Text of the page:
Review: Native Eyewear Raghorn Sunglasses

Heading out the door? Read this article on the new Outside+ app available now on iOS devices for members! Download the app.

The Native Eyewear Raghorn sunglasses, MSRP: $129

For lovers of lofty heights—like us climber and alpinists—it’s worth noting that with every 1,000-meter increase in altitude, UV levels increase by 10 to 12 percent. It took only one day of not wearing proper sunglasses during a Sierra Nevada excursion in my 20s to soundly school me in the importance of that little fact; I had to wear patches over my stinging, sunburnt eyes for days. But the challenge when climbing or mountaineering is finding shades that block the sun while still allowing you to see details in the rock, ice, and mountainscape. Native Eyewear’s Raghorns, with mirrored lenses, solve this problem by maximizing contrast and reducing glare for a wonderfully crisp view of the world. Even with them on, I could still spot tiny holds, descry routes, and distinguish terrain features in Colorado’s high country.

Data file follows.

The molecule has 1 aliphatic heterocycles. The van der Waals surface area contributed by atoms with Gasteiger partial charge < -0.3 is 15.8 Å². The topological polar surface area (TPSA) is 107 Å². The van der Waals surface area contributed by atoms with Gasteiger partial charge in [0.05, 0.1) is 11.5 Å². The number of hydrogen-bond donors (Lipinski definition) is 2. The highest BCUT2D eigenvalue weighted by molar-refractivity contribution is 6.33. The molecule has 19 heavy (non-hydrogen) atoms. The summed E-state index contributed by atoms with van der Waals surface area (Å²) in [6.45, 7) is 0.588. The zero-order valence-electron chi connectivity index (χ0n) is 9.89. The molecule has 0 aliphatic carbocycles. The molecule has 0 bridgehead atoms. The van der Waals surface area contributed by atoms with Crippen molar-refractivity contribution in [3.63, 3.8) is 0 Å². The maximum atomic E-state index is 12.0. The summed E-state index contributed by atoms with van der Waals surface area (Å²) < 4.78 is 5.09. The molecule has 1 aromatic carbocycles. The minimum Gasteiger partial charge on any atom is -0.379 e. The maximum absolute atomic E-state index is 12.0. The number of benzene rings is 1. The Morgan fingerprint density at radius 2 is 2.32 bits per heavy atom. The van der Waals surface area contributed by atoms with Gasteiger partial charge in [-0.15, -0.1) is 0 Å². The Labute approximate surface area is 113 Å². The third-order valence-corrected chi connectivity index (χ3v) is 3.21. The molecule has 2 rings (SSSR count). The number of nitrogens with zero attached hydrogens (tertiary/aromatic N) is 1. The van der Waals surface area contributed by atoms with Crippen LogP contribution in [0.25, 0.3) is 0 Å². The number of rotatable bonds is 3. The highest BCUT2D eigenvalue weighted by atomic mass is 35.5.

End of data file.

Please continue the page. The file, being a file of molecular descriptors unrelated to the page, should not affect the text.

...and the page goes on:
Although not as big as the Griz sunglasses—Native’s largest frame—the Raghorn frame still has ample, wide coverage on all sides. I was also super impressed by the durability. At my house, an entire box is devoted to sunglasses whose hinges have broken but that I haven’t had the time to fix or the heart to throw away. But the Raghorns have taken many tumbles, been chewed on by a puppy (don’t ask), and even fallen from the hood of a driving car, all without breaking. I did discover, however, that the lenses will scratch if scraped hard along rock (my user error), but that they’re resistant to grazings.

The Raghorns, though sturdy and substantial, are still lightweight, thanks to the plant-based resin frame material, derived from castor beans, which has a high strength-to-weight ratio. Side vents, the cushy, anti-slip nose piece, and cam-action hinges have made these the first sunglasses I grab when heading out the door, whether I’m heading to the rock or otherwise.

Available at:

Trending on Climbing

Film: How Matt Cornell Free Soloed One of America’s Classic Hard Mixed Routes

"The Nutcracker" explores the mental challenges of solo climbing and the tactics Cornell used to help him send the route.